Sterling climbed from the day’s lows on Wednesday after a source close to the EU-UK Brexit talks said a trade deal is difficult but still possible and talks will continue in the coming weeks.
The British pound had earlier retreated on uncertainty over whether Britain and the European Union will reach a Brexit deal before their self-imposed Thursday deadline at the EU Summit.
Sterling’s implied volatility gauges soared to a seven-month high of more than 13% indicating investors were prepared for unexpected moves in the British currency in the next hours.
British Prime Minister Boris Johnson and the head of the European Commission, Ursula von der Leyen, will talk about the progress of the Brexit negotiations on Wednesday afternoon.
Sterling was last up 0.1% at $1.2954, having touched a one-week low of $1.2865. It rose 0.2% against the euro to 90.61 pence after hitting a five-day low of 91.21 pence.
“The chances of no deal are still appreciable, but I continue to think that this would be more by accident than design,” said UBS economist Dean Turner.
“But through all the noise, we should stick to one thought: it is in neither side’s interests not to have a deal.”
The two chief negotiators, the EU’s Michel Barnier and Britain’s David Frost, say they are inching towards a deal, though they have underscored that important gaps remain on fishing, issues over a level playing field and governance.
Frost is due to tell Prime Minister Johnson after the EU summit on Thursday and Friday if he thinks it is worth continuing the talks and whether a deal is possible.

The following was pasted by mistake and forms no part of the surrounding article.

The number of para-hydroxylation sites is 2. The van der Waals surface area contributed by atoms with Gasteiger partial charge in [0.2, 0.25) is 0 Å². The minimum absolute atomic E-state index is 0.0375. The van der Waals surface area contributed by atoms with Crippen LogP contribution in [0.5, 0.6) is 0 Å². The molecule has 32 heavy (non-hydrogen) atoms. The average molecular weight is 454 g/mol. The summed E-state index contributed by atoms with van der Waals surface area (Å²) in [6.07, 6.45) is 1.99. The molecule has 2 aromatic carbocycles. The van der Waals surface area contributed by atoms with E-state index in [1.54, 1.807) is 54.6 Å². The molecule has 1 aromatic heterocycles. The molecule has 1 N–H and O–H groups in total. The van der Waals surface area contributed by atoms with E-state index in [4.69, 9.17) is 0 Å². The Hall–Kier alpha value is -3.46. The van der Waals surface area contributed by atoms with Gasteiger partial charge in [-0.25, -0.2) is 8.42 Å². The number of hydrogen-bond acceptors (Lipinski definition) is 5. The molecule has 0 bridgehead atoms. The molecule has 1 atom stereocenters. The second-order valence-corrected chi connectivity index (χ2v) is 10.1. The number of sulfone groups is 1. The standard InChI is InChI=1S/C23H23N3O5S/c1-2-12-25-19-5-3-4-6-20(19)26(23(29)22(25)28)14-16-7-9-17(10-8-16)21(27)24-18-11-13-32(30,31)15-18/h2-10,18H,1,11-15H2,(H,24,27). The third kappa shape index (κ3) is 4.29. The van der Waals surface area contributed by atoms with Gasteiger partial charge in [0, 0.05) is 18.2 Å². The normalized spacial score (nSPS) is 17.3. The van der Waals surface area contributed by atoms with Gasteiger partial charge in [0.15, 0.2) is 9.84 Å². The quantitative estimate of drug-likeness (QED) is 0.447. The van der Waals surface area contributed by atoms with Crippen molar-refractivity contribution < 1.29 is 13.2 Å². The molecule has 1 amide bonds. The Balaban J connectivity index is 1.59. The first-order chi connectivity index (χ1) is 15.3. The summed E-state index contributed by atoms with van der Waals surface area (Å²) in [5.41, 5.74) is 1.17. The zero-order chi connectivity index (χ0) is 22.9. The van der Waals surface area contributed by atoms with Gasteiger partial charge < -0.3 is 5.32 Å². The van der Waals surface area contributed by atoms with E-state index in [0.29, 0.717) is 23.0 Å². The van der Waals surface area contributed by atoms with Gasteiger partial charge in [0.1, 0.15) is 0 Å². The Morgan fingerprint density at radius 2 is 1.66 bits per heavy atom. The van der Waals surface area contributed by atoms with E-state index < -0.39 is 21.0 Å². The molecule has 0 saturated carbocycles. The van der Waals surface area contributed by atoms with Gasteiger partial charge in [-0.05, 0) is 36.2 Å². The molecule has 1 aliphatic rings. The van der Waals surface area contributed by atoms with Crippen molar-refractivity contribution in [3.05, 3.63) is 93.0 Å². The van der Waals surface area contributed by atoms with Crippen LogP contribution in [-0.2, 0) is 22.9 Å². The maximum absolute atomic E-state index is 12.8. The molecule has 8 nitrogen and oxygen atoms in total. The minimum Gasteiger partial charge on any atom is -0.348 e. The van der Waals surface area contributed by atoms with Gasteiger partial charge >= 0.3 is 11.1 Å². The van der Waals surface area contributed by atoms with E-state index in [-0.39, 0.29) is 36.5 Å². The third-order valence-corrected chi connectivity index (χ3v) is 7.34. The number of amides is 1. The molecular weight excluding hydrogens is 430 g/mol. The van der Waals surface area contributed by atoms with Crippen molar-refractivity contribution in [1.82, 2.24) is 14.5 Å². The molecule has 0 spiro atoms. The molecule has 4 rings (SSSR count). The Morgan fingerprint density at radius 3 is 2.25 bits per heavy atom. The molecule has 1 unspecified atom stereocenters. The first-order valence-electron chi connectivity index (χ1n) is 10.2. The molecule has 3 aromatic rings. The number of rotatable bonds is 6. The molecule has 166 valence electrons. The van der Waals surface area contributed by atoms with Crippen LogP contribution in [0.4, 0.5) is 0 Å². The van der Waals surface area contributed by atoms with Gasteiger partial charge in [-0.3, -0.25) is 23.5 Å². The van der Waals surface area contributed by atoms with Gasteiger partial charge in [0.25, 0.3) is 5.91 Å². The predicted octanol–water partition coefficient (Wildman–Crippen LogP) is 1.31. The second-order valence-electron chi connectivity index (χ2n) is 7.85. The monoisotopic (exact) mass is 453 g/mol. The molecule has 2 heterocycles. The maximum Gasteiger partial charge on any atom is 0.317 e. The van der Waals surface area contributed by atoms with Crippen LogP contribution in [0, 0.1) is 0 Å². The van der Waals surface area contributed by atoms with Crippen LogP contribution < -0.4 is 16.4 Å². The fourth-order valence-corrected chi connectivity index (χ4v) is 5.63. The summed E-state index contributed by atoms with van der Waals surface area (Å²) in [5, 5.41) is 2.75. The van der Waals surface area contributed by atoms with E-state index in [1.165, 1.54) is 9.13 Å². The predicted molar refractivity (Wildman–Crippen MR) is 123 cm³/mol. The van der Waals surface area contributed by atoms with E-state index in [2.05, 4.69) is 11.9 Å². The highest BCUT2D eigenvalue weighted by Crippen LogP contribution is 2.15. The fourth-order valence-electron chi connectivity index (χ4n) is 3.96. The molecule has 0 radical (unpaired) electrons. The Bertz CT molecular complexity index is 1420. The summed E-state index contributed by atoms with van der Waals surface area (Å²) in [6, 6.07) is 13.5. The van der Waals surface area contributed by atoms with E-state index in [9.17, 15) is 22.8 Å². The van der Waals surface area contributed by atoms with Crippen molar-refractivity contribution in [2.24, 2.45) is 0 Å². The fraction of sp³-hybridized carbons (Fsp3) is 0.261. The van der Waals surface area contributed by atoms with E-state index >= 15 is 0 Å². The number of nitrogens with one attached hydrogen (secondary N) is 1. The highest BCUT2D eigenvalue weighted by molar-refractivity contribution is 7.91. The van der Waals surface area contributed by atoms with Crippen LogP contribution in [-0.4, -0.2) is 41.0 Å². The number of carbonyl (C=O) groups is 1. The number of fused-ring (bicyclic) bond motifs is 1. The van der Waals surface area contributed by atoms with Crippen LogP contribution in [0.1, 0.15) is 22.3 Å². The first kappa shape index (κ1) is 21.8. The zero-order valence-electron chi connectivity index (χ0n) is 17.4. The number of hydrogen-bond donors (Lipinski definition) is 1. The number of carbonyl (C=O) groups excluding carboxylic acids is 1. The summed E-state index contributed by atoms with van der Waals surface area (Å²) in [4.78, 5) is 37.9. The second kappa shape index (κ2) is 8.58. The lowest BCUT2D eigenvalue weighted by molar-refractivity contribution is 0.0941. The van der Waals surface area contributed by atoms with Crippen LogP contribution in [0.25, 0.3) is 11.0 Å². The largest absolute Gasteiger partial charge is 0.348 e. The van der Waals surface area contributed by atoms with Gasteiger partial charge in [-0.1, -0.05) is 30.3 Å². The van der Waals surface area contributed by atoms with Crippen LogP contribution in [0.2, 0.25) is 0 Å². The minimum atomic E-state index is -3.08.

EU leaders meeting in Brussels on Thursday and Friday to discuss Brexit will say that progress in talks with Britain is “still not sufficient” to seal a new trade deal, according to a draft summit decision seen by Reuters.
The EU would prefer to have a Brexit deal but is prepared for the eventuality that no agreement can be reached, the Commissioner for the EU’s single market, Thierry Breton, told BFM business radio on Tuesday.
MUFG’s head of research, Derek Halpenny, said the focus on fisheries, one of the last remaining sticking points in the talks, suggests a final deal was close.
However, any agreement is likely to be far removed from what analysts had initially hoped for, limiting gains for sterling even if a deal is signed.
“We are only arriving at the possibility of a deal due to its being very narrow in scope … There is set to be considerable disruption and frictions on trade that may well still be underestimated by markets,” Halfpenny said, adding that this is likely to curtail any post-deal appreciation for the pound.